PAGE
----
Cyclists' Italian job brings home the cash

PUBLISHED: 15:02 15 April 2013 | UPDATED: 15:02 15 April 2013

The Slow Ride to Turin team pictued before setting off from Axminster. Picture by Alex Walton. Ref mha 3630-42-12AW. To order your copy of this photograph, go to www.midweekherald.co.uk and click on myphotos24

The Slow Ride to Turin team pictued before setting off from Axminster. Picture by Alex Walton. Ref mha 3630-42-12AW. To order your copy of this photograph, go to www.midweekherald.co.uk and click on myphotos24

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'Slow ride to Turin' in memory of Axminster chef 'Pip' Corbin raised more than £65,000 to help fight depression

An 800-mile sponsored cycle ride from Axminster to Italy has raised more than £65,000 to help fight depression.

Some 30 people took part in the trip to Turin in memory of Uplyme woman Philippa ‘Pip’ Corbin, the River Cottage chef who took her own life, aged 27, last year.

This week her mother Pam revealed that “an incredible” £64,911.89 had been collected so far – with gift aid funding still to be added.

The money will go to The Human Givens Foundation and The Charlie Waller Memorial Trust, both of which focus on helping to prevent/relieve the overwhelming pain of depression and anxiety.

Said Pam: “We are thrilled, and this amazing total exceeds far more than we had ever imagined we would raise. Those who followed the journey on our website www.slowridetoturin.co.uk will have concluded it was extraordinarily special in so many ways. “We were blessed in countless ways - the weather, the camaraderie of the 28 cyclists, the amazing places we stayed, the lovely food and meals we all shared and a safe journey for everyone to Turin.

“The most moving time for me was the route from Chambery to Col de Cenis, three breathtaking days of a cloudless Alpine Autumn, where it seemed we had the road to ourselves and everything was bathed in a golden light, sunflowers, golden vines, vivid yellow leaves, sun-peaked mountains and finally, on the last morning, the yellow shuttered chapel on the mountainside.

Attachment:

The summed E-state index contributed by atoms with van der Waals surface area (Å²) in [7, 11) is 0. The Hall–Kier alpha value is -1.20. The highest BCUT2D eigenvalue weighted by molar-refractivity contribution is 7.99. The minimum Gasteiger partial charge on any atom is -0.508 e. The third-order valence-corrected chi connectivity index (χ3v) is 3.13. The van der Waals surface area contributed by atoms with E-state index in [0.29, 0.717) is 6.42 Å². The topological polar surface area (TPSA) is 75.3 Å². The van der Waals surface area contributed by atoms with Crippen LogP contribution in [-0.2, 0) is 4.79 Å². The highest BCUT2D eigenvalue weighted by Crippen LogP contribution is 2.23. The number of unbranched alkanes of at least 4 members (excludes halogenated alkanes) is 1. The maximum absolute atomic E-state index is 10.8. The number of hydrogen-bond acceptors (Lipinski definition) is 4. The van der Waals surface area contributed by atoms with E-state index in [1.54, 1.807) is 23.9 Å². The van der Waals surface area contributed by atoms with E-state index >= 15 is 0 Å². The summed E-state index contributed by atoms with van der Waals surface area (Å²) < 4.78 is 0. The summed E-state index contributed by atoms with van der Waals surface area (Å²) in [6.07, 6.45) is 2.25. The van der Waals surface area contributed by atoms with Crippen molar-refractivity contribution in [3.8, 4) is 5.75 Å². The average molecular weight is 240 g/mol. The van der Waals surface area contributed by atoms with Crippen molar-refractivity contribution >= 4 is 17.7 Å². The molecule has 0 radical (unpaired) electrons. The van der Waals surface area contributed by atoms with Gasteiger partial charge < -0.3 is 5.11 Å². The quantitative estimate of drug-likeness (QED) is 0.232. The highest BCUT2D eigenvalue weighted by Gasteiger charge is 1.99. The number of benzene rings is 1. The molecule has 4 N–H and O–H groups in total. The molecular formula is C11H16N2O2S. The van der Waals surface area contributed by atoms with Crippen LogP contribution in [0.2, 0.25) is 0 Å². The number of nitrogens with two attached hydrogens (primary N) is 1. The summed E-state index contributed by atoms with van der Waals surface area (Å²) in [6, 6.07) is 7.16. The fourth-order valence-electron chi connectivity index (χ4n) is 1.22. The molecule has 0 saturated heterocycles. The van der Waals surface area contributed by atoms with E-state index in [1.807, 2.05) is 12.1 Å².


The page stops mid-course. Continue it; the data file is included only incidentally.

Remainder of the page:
“That same day, yet 60 miles later, our stream of yellow ducklings pedalled their way through the busy streets of Turin to arrive safely, and on time at The Lingotta Building. Two days later there was snow on our Alpine route, we wouldn’t have made it then, quietly affirming the journey was meant to be. “

Pam added: “None of this would have happened but for the influence and inspirations of Philly who loved nothing more than to have an adventure with her friends and share some good food. “But also, we could not have made this journey so successfully without everyone’s support. Thank you for sharing and making this journey possible - we know Philly would have loved it.”

Pam and her husband Hugh were amongst the support team for the ride, which included Uplyme Vicar Rev Gavin Tyte.

He said: “One of my best school friends took his own life. He suffered with depression. So many of my friends and colleagues struggle with the illness and it is so important that we raise awareness of this condition. Let’s talk about it and let’s get help to those who need it. There is hope – real hope.”

Journalist and broadcaster Alastair Campbell also supported the fundraising ride.

In a message before they set off he said: “Depression is an illness of which there is insufficient understanding. Philippa’s death underlined how painful the condition can be in extreme cases, and the devastation it can bring.

“As someone who gets depression myself, I wish them all the very best in their bike ride, their fundraising, and their keeping Philippa’s memory alive.”

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